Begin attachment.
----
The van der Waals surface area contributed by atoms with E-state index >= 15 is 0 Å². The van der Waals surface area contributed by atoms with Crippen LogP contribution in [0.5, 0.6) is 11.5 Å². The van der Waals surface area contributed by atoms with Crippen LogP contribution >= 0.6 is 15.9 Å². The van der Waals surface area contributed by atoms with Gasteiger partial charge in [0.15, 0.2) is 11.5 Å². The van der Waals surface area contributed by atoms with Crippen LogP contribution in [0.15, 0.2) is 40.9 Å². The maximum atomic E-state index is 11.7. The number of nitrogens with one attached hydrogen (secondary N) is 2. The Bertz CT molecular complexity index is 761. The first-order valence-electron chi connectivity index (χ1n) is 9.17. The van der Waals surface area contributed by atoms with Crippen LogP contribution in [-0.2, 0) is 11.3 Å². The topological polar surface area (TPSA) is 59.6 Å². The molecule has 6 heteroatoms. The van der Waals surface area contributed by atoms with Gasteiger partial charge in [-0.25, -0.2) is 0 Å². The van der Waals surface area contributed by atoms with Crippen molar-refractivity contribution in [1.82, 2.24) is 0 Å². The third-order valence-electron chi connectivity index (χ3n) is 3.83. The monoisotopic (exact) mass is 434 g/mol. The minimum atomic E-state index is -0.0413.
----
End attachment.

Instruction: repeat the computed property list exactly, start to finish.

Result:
The van der Waals surface area contributed by atoms with E-state index >= 15 is 0 Å². The van der Waals surface area contributed by atoms with Crippen LogP contribution in [0.5, 0.6) is 11.5 Å². The van der Waals surface area contributed by atoms with Crippen LogP contribution >= 0.6 is 15.9 Å². The van der Waals surface area contributed by atoms with Gasteiger partial charge in [0.15, 0.2) is 11.5 Å². The van der Waals surface area contributed by atoms with Crippen LogP contribution in [0.15, 0.2) is 40.9 Å². The maximum atomic E-state index is 11.7. The number of nitrogens with one attached hydrogen (secondary N) is 2. The Bertz CT molecular complexity index is 761. The first-order valence-electron chi connectivity index (χ1n) is 9.17. The van der Waals surface area contributed by atoms with Crippen LogP contribution in [-0.2, 0) is 11.3 Å². The topological polar surface area (TPSA) is 59.6 Å². The molecule has 6 heteroatoms. The van der Waals surface area contributed by atoms with Gasteiger partial charge in [-0.25, -0.2) is 0 Å². The van der Waals surface area contributed by atoms with Crippen molar-refractivity contribution in [1.82, 2.24) is 0 Å². The third-order valence-electron chi connectivity index (χ3n) is 3.83. The monoisotopic (exact) mass is 434 g/mol. The minimum atomic E-state index is -0.0413.